• what to do and where to get support to report material or manage issues online.
  • the impact of viewing harmful content.
  • that specifically sexually explicit material e.g. pornography presents a distorted picture of sexual behaviours, can damage the way people see themselves in relation to others and negatively affect how they behave towards sexual partners.
  • that sharing and viewing indecent images of children (including those created by children) is a criminal offence which carries severe penalties including jail.
  • how information and data is generated, collected, shared and used online.
  • the similarities and differences between the online world and the physical world, including: the impact of unhealthy or obsessive comparison with others online (including through setting unrealistic expectations for body image), how people may curate a specific image of their life online, over-reliance on online relationships including social media, the risks related to online gambling including the accumulation of debt, how advertising and information is targeted at them and how to be a discerning consumer of information online.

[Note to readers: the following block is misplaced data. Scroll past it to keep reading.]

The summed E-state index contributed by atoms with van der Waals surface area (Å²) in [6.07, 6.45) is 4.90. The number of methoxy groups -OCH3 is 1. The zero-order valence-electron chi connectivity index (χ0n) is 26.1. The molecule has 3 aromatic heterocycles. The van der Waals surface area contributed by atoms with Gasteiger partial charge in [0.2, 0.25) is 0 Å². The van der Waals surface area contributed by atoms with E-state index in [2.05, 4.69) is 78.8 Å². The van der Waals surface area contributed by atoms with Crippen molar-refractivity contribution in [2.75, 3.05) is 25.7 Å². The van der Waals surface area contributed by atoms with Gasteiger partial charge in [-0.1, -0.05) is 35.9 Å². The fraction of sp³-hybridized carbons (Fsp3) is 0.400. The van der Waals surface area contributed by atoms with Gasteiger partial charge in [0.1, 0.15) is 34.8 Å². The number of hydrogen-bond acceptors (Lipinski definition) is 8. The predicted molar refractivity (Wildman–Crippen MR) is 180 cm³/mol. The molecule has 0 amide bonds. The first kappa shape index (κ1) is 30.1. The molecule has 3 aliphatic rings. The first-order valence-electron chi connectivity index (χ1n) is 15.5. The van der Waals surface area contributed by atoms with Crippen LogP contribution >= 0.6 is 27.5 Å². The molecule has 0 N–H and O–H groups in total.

• how to identify harmful behaviours online (including bullying, abuse or harassment) and how to report, or find support, if they have been affected by those behaviours.

Source: Relationships Education RSE and Health Education (DfE)  Relationships Education, Relationships and Sex Education and Health Education guidance (publishing.service.gov.uk)

 

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Cambridgeshire Personal, Social and Health Education (PSHE) Service

Cambridgeshire Personal, Social and Health Education (PSHE) Service The Cambridgeshire PSHE Service provides guidance, consultancy, training and resources to support and enhance the health and wellbeing of children and young people and their learning. This includes the curriculum for PSHE and Citizenship: its content, approaches to teaching and learning and monitoring and assessment. We also